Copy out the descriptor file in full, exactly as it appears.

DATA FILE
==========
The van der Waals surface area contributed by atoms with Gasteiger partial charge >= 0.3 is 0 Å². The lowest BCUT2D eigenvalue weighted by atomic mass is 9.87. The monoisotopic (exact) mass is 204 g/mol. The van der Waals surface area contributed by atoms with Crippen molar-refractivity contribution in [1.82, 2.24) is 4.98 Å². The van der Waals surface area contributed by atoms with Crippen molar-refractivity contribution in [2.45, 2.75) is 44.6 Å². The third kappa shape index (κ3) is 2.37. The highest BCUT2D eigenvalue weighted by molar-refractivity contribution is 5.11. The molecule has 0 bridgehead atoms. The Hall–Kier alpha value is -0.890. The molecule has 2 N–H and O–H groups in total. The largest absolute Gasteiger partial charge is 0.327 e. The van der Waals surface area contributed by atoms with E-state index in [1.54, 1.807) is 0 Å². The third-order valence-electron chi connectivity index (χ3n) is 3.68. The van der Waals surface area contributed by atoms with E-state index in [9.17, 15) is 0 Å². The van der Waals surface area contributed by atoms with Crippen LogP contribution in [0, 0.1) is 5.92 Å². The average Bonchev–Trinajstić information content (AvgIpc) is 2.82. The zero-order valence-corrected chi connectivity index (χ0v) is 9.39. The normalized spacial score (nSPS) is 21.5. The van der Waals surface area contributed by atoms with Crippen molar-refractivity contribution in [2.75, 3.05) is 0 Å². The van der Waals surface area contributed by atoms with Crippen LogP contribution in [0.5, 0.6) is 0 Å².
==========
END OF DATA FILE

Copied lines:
The van der Waals surface area contributed by atoms with Gasteiger partial charge >= 0.3 is 0 Å². The lowest BCUT2D eigenvalue weighted by atomic mass is 9.87. The monoisotopic (exact) mass is 204 g/mol. The van der Waals surface area contributed by atoms with Crippen molar-refractivity contribution in [1.82, 2.24) is 4.98 Å². The van der Waals surface area contributed by atoms with Crippen molar-refractivity contribution in [2.45, 2.75) is 44.6 Å². The third kappa shape index (κ3) is 2.37. The highest BCUT2D eigenvalue weighted by molar-refractivity contribution is 5.11. The molecule has 0 bridgehead atoms. The Hall–Kier alpha value is -0.890. The molecule has 2 N–H and O–H groups in total. The largest absolute Gasteiger partial charge is 0.327 e. The van der Waals surface area contributed by atoms with E-state index in [1.54, 1.807) is 0 Å². The third-order valence-electron chi connectivity index (χ3n) is 3.68. The van der Waals surface area contributed by atoms with E-state index in [9.17, 15) is 0 Å². The van der Waals surface area contributed by atoms with Crippen LogP contribution in [0, 0.1) is 5.92 Å². The average Bonchev–Trinajstić information content (AvgIpc) is 2.82. The zero-order valence-corrected chi connectivity index (χ0v) is 9.39. The normalized spacial score (nSPS) is 21.5. The van der Waals surface area contributed by atoms with Crippen molar-refractivity contribution in [2.75, 3.05) is 0 Å². The van der Waals surface area contributed by atoms with Crippen LogP contribution in [0.5, 0.6) is 0 Å².